The Nature of Wallets and Agents

Agents and wallets, working together, perform the work necessary for people, businesses, and devices to create mutually-authenticated, secure connections and use those connections to exchange verifiable credentials. People, businesses, and devices all have different needs and so they'll use different agents and wallets.

  • People will generally use agents and wallets running on smart phones, laptops, or other personal devices. Your Amazon Alexa, for example could have an agent/wallet pair installed on it to act on your behalf. Most people will have agents on every device. Most of these will have wallets associated with them. Wallets will use device secure enclaves to store sensitive cryptographic information. People will also have agents and wallets in the cloud. All of the agents and wallets under a person's control will interoperate with each other and perform different roles. For example, cloud-based agents are needed to route DIDComm messages to devices that may not have a routable IP address.
  • Businesses will use enterprise agents that are integrated with other enterprise systems like CRM, ERP, and IAM systems. The wallets associated with these will be more sophisticated than personal wallets since they have to manage DIDs and their associated keys that various employees, departments, and processes use. The ability to delegate authority and permission actions will be more rigorous than is needed in a personal wallet. A large business might operate thousands of enterprise agents for various business purposes.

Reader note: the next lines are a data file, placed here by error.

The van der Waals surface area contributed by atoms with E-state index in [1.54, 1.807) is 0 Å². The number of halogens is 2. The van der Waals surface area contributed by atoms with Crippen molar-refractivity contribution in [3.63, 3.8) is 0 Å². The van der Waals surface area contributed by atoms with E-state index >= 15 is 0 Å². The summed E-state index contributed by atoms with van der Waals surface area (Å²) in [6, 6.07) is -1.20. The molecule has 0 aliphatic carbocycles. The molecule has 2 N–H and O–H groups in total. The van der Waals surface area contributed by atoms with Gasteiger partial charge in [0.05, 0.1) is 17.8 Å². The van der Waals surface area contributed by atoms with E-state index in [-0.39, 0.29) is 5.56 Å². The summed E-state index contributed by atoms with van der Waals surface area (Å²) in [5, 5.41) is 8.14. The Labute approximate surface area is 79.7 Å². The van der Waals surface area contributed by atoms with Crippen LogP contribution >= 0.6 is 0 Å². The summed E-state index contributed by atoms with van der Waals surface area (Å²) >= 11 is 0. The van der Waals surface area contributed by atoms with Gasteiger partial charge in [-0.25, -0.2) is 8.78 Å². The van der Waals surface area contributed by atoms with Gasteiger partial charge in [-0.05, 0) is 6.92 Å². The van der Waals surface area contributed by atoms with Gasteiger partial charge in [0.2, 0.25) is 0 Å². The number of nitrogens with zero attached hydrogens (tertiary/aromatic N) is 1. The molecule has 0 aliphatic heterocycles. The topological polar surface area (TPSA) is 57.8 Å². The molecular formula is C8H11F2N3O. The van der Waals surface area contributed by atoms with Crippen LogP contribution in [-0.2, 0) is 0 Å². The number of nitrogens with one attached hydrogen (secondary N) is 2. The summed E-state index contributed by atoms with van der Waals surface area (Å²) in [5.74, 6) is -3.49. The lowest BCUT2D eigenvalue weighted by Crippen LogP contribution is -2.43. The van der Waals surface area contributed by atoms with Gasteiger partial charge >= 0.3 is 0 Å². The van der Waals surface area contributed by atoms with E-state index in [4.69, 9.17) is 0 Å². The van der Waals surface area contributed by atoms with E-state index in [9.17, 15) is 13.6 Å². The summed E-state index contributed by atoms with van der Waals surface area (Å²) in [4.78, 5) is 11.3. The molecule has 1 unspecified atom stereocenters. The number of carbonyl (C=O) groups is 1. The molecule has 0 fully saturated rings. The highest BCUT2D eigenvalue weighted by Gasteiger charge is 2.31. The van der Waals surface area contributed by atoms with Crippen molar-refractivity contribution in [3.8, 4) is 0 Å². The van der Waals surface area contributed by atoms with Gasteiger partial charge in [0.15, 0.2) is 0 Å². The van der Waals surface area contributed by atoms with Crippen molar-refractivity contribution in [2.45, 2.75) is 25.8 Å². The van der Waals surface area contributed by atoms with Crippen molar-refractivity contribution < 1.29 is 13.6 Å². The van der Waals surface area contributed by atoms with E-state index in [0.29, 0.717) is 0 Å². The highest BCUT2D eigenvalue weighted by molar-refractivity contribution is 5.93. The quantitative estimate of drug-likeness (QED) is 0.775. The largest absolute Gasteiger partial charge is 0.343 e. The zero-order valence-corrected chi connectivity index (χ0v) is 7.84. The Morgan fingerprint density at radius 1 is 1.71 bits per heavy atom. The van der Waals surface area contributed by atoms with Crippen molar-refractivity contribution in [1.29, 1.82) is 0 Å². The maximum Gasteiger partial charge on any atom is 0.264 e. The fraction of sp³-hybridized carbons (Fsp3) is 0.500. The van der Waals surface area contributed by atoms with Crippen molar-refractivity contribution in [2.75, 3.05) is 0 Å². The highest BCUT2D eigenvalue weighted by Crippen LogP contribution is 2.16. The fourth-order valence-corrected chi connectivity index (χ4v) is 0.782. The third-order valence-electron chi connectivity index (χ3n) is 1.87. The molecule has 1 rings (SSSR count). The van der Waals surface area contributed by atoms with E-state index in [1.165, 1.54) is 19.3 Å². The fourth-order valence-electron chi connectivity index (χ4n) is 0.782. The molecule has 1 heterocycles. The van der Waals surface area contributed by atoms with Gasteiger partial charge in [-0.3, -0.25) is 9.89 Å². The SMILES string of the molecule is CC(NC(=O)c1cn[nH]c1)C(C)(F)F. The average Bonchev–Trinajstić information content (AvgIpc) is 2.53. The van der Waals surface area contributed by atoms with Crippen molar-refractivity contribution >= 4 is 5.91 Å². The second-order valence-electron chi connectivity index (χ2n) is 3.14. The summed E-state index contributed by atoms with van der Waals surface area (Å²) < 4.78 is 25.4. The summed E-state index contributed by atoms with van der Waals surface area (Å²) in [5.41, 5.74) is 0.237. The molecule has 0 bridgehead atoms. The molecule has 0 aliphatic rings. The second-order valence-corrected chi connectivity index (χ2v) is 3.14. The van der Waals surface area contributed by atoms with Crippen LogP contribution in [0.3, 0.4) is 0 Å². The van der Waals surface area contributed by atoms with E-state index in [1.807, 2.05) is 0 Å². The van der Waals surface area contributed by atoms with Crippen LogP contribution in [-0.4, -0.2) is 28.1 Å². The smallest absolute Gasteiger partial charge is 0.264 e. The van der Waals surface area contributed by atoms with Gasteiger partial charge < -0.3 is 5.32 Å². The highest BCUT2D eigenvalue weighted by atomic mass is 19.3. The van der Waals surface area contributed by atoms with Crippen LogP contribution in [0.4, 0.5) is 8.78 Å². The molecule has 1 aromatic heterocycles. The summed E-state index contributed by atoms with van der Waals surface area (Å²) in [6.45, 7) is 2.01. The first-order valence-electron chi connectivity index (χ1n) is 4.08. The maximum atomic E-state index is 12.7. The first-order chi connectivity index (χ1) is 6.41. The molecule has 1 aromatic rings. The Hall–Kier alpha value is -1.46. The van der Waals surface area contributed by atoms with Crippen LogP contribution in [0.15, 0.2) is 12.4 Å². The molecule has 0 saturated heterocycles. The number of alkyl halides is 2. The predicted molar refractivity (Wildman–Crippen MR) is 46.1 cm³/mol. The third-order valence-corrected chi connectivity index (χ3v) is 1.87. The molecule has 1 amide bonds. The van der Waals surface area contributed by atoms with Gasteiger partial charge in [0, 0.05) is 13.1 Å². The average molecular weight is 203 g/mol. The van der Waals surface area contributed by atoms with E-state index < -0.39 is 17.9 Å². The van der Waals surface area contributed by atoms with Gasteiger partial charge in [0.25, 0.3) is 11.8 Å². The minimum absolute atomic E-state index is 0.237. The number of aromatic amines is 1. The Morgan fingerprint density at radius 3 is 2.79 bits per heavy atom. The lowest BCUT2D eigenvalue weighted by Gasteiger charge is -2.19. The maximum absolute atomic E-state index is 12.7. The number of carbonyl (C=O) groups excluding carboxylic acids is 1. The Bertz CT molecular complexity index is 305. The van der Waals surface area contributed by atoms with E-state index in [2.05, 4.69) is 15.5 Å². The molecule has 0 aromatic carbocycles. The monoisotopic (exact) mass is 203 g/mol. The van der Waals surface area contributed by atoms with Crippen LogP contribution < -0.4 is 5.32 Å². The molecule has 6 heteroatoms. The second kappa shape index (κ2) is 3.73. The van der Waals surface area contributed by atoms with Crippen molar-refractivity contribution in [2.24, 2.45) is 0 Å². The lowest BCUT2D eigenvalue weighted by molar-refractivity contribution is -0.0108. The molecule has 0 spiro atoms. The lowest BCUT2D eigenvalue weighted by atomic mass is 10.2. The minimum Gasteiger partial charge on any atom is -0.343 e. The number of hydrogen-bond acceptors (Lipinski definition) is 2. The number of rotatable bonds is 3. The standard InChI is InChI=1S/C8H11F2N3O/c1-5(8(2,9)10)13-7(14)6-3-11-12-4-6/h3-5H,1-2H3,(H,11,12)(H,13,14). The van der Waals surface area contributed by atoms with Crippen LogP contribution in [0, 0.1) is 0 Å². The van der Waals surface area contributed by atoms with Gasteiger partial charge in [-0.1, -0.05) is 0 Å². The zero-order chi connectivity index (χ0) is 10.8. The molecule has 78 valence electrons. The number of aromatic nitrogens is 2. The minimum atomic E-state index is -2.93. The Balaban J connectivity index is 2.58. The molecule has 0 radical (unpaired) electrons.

• Devices will use agents with associated wallets to create relationships and perform credential exchange with the device owner, other devices, their manufacturer, and other people or companies. How they operate and their sophistication depend in great measure on the nature of the device and its expected function. I wrote about the reasons for using agents as part of IoT devices in The Self-Sovereign Internet of Things.

Despite differences that these agents exhibit, they all run the same protocols and use DIDComm messaging. There are no intermediaries—the connections are all peer-to-peer. Every agent works on behalf of the entity who controls it. To get a feel for how they might interoperate, see Operationalizing Digital Relationships and SSI Interaction Patterns.

DIDComm-capable agents can be used to create sophisticated relationship networks that include people, institutions, and things. The relationships in that network are rich and varied—just like relationships in the real world. Smart agents allow people, business and devices to create, manage, and utilize secure, trustworthy communications channels with anyone online without reliance on any third party. The agent serves as flexible digital tool that people can use to manage their digital life.


  1. I've heard various people object to the term wallet, but so far, no one has come up with anything else that has stuck, so for now, wallet is the word the industry uses.

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Last modified: Fri Dec 16 10:08:27 2022.